In the JournalsPerspective

No improvements seen in CKD care over nearly a decade with treatment guidelines not followed

The quality of care for patients with CKD showed no improvements between 2006 and 2014, with recommended treatments frequently underused, according to a recently published study.

“Improving the quality of CKD care has important public health implications to delay disease progression and prevent ESKD,” Sri Lekha Tummalapalli, MD, MBA, of the University of California San Francisco, and colleagues wrote. “National trends of the quality of CKD care are not well established. Furthermore, it is unknown whether gaps in quality of care are due to lack of physician awareness of CKD status of patients or other factors. In this study we assess temporal trends in the quality of CKD care [and] we examine the quality of CKD care among patients with physician-diagnosed CKD as a proxy for physician CKD awareness.”

Researchers conducted a national, serial, cross-sectional study of patients with CKD who visited office-based ambulatory care practices between 2006 and 2014 (mean age, 69 years; 53% men; 69% non-Hispanic white).

Considered factors included blood pressure measurement, uncontrolled hypertension (defined as > 130/80 mm Hg), uncontrolled diabetes (HbA1c > 7%), angiotensin-converting enzyme inhibitor or angiotensin receptor blocker use among patients with hypertension, statin use in patients 50 years or older and nonsteroidal anti-inflammatory drug use.

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The quality of care for patients with CKD showed no improvements between 2006 and 2014, with recommended treatments frequently underused.
Source: Adobe Stock

Change in quality performance over time was calculated using multivariable linear regression and chi-squared analysis.

Investigators found that uncontrolled diabetes occurred in 40% of patients between 2012 and 2014 and that, over time, there was no difference in the prevalence of uncontrolled hypertension (46% in 2006-2008 vs. 48% in 2012-2014).

Regarding treatment guidelines, the use of angiotensin-converting enzyme inhibitors or angiotensin receptor blockers declined from 45% between 2006 and 2008 to 36% between 2012 and 2014 and statin use was consistently low, with a prevalence of 29% between 2006 and 2008 and 31% between 2012 and 2015.

“Despite the introduction of multiple national quality reporting programs and CKD-specific guidelines during our study period, we did not see improvement in quality of CKD care over time,” the researchers wrote. “The majority of CKD is treated in primary care settings, and therefore, efforts toward improved CKD management must involve primary care physicians as a central component of multi-specialty care teams. Primary care physicians may have skepticism that monitoring CKD improves care, which may drive worse quality. Additional barriers include limited time, competing demands, and difficulties obtaining and using data. Effective management of hypertension and diabetes requires medication adherence and patient behavior change, which is difficult to achieve.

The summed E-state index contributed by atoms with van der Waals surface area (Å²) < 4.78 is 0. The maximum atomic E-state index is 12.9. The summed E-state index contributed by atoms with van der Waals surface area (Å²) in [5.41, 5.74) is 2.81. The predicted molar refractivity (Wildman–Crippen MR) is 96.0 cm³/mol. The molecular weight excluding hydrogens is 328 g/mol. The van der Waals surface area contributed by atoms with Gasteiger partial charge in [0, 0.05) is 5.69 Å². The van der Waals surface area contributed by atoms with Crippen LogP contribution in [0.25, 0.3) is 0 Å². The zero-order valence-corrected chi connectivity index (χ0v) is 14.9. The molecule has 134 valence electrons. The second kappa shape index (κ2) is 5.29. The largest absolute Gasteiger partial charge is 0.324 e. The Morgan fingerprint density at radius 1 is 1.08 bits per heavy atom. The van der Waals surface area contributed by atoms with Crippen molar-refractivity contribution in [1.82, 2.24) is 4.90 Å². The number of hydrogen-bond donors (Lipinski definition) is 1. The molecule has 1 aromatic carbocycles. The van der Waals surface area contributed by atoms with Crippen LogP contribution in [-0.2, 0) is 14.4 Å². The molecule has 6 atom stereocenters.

[There is] an urgent need for CKD-specific quality measures and implementation of quality improvement interventions.” – by Melissa J. Webb

Disclosures: Tummalapalli reports support from the National Institute of Diabetes and Digestive Kidney Diseases 2T32DK007219-41 Training Grant to the University of California San Francisco. The other authors report no relevant financial disclosures.

The quality of care for patients with CKD showed no improvements between 2006 and 2014, with recommended treatments frequently underused, according to a recently published study.

“Improving the quality of CKD care has important public health implications to delay disease progression and prevent ESKD,” Sri Lekha Tummalapalli, MD, MBA, of the University of California San Francisco, and colleagues wrote. “National trends of the quality of CKD care are not well established. Furthermore, it is unknown whether gaps in quality of care are due to lack of physician awareness of CKD status of patients or other factors. In this study we assess temporal trends in the quality of CKD care [and] we examine the quality of CKD care among patients with physician-diagnosed CKD as a proxy for physician CKD awareness.”

Researchers conducted a national, serial, cross-sectional study of patients with CKD who visited office-based ambulatory care practices between 2006 and 2014 (mean age, 69 years; 53% men; 69% non-Hispanic white).